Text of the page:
Friday, November 9, 2012
Tall Tales: The Pink of Perfection (Part One)
Besides the fact that I've now admitted to my deep dark Disney past, I think this will be a fun series, as we explore the world of Elsie Dinsmore.
Poll results were very interesting:
1. She's a godly example, and I enjoy reading these books: 20% (4 votes)
2. She's too perfect, but I still read her books every now and then: 30% (6 votes)
3. She's way to perfect. She sets my teeth on edge: 20% (4 votes)
4. Who is Elsie Dinsmore? I've never heard of her. 30% (6 votes)
You all were in a conspiracy to yield me these perfect alternating results. :)
I remember the day I first met Elsie Dinsmore. Some friends of ours lent us the first book in the series, and for a very long time it sat on the bookshelf. Finally, one Saturday morning, my dad said "I'd like to read Elsie Dinsmore to you."
I looked at it doubtfully. "I don't know if I want to read that book."
"Why?" he asked.
I didn't know. 9 years old at the time, I had just taken it into my head that I wouldn't like it, for whatever odd reason. I didn't know the story, hadn't even heard anyone else say they didn't like it, but I was sure I wouldn't. Talk about judging a book by its cover; the poor thing didn't stand a chance.
"One chapter," my dad said, "And if you don't like it, we don't have to read it."
We curled up on the couch together, my dad with a fresh-baked chocolate chip cookie in one hand, and the book in the other. And we read chapter one. I can still smell the cookies today, and every time I hear Elsie Dinsmore I think of warm gooey chocolate, the recipe of which is never allowed to be altered in our home. At the end of the chapter my dad closed the book, and my hand shot out to intercept him, as every nine-year-old's does. He smiled at me. "Do you like it?"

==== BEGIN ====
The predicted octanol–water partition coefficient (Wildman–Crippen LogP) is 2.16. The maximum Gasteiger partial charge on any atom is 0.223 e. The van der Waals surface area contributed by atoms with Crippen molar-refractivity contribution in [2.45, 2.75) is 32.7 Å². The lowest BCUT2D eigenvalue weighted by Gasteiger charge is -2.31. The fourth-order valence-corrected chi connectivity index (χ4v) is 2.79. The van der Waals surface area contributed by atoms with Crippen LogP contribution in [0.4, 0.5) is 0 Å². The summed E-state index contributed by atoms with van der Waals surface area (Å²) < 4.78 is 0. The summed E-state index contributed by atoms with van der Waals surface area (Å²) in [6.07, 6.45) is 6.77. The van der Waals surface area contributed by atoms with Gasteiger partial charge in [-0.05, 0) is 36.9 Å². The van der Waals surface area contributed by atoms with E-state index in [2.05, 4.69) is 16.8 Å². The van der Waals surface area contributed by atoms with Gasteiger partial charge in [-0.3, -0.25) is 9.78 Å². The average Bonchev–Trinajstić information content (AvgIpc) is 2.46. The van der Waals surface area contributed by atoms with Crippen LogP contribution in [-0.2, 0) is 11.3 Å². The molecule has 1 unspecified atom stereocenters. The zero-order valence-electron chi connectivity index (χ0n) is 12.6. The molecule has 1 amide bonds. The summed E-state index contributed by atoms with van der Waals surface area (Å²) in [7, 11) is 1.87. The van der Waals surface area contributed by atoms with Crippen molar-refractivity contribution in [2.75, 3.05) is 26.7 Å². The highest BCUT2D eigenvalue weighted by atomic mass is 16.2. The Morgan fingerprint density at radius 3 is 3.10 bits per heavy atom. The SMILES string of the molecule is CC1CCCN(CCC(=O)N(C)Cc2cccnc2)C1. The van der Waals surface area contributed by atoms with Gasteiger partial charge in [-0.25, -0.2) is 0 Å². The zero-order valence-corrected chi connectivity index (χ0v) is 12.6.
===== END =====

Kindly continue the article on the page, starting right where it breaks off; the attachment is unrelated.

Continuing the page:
I grinned. "Let's read another chapter."
That is why I love Elsie Dinsmore.
Some of you who chose the fourth option on the poll probably did so because you had heard of her, but never read her. However, for those of you who haven't I'm going to give a short plot synopsis below. It will make the rest of the series a lot more understandable.
Conflict #1: The Era of the Elsies
A little digging leads me to a few interesting observations on the history surrounding the Elsie Dinsmore books. And frankly, the wide variance of opinion about this heroine doesn't surprise me. Elsie stemmed out of the Victorian Era of children's literature, which gave boys The Adventures of Tom Sawyer, R.M. Ballentyne, Treasure Island, and Kim--and gave girls Little Women, Rebecca of Sunnybrook Farm, Isabella Alden, and Elsie Dinsmore. While books such as Black Beauty and The Wind in the Willows were considered appropriate for both boys and girls, the other literary offerings of that time were strictly divided between the sexes. And never the twain shall meet. No wonder, after a time, that literature took a shift. I love Rebecca of Sunnybrook Farm, but I wouldn't want to be excluded from Treasure Island. And let's face it--there are only so many Isabella Alden Sunday School classes that one can handle. (Forgive me, all Alden fans.)
Now before I start sounding like someone who has a dislike for Victorian literature (far from it) or a horror of good stories where children know their Scripture, let me clarify myself. I love characters who are true, and brave, and wise, and pure. I love characters who use Scripture, as in Hinds' Feet on High Places. I also love stories about good boys and girls. But some authors during the Temperance Movement administered morals like Tar Water, and I don't think a child should feel guilty for not liking that. Spending a few of your pennies for chocolates is not going to send you down the road of destruction, and you don't have to teach a Sunday School class to inherit eternal life. Nor should all children have to have a burning desire to be martyred as a proof that they love the Lord.
Many people complain about Elsie because she's too perfect. But often they forget that heroines of Victorian literature were never intended to be relatable. They were intended to be examples. You're not supposed to be best pals with Elsie; you're supposed to look up to and imitate her.
Solution: Recognize that Victorian ideals had their weak points. Take it with a grain of salt, and don't try to read an exclusive diet of this literature--or at least an exclusive diet of the girls' books. Also, it is beneficial to be faced with a perfect example now and then. Sometimes we get comfortable being "just as good as everybody else", and it's impossible to hold that mindset and read Elsie Dinsmore at the same time. The two are going to clash.
Much more about Elsie controversies next Friday.